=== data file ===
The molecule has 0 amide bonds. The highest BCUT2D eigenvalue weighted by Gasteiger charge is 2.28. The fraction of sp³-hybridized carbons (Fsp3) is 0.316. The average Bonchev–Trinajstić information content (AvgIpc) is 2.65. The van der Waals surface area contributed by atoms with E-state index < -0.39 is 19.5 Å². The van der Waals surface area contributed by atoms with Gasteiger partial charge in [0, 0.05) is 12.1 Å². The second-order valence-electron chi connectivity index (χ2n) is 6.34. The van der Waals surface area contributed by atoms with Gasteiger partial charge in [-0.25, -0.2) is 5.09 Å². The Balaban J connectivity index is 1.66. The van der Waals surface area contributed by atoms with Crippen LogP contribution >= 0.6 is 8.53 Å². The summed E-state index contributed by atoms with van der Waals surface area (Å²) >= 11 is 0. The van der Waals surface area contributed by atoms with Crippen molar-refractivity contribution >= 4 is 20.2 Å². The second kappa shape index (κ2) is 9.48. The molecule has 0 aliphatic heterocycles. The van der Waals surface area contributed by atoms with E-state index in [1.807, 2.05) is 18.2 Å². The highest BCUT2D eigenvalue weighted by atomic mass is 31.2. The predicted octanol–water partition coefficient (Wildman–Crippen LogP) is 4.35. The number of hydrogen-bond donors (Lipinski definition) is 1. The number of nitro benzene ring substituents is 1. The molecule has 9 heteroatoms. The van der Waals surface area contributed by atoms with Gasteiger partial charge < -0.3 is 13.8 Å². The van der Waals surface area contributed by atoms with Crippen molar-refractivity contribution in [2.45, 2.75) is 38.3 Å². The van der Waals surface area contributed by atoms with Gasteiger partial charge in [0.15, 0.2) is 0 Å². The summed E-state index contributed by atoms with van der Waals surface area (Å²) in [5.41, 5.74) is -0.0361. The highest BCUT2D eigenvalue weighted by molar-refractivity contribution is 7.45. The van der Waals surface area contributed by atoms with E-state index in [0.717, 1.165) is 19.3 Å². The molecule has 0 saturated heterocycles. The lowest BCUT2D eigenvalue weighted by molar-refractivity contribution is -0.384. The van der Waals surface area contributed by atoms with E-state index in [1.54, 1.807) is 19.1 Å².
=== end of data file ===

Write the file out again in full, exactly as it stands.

The molecule has 0 amide bonds. The highest BCUT2D eigenvalue weighted by Gasteiger charge is 2.28. The fraction of sp³-hybridized carbons (Fsp3) is 0.316. The average Bonchev–Trinajstić information content (AvgIpc) is 2.65. The van der Waals surface area contributed by atoms with E-state index < -0.39 is 19.5 Å². The van der Waals surface area contributed by atoms with Gasteiger partial charge in [0, 0.05) is 12.1 Å². The second-order valence-electron chi connectivity index (χ2n) is 6.34. The van der Waals surface area contributed by atoms with Gasteiger partial charge in [-0.25, -0.2) is 5.09 Å². The Balaban J connectivity index is 1.66. The van der Waals surface area contributed by atoms with Crippen LogP contribution >= 0.6 is 8.53 Å². The summed E-state index contributed by atoms with van der Waals surface area (Å²) >= 11 is 0. The van der Waals surface area contributed by atoms with Crippen molar-refractivity contribution >= 4 is 20.2 Å². The second kappa shape index (κ2) is 9.48. The molecule has 0 aliphatic heterocycles. The van der Waals surface area contributed by atoms with E-state index in [1.807, 2.05) is 18.2 Å². The highest BCUT2D eigenvalue weighted by atomic mass is 31.2. The predicted octanol–water partition coefficient (Wildman–Crippen LogP) is 4.35. The number of hydrogen-bond donors (Lipinski definition) is 1. The number of nitro benzene ring substituents is 1. The molecule has 9 heteroatoms. The van der Waals surface area contributed by atoms with Gasteiger partial charge < -0.3 is 13.8 Å². The van der Waals surface area contributed by atoms with Crippen molar-refractivity contribution in [2.45, 2.75) is 38.3 Å². The van der Waals surface area contributed by atoms with Gasteiger partial charge in [0.15, 0.2) is 0 Å². The summed E-state index contributed by atoms with van der Waals surface area (Å²) in [5.41, 5.74) is -0.0361. The highest BCUT2D eigenvalue weighted by molar-refractivity contribution is 7.45. The van der Waals surface area contributed by atoms with E-state index in [0.717, 1.165) is 19.3 Å². The molecule has 0 saturated heterocycles. The lowest BCUT2D eigenvalue weighted by molar-refractivity contribution is -0.384. The van der Waals surface area contributed by atoms with E-state index in [1.54, 1.807) is 19.1 Å².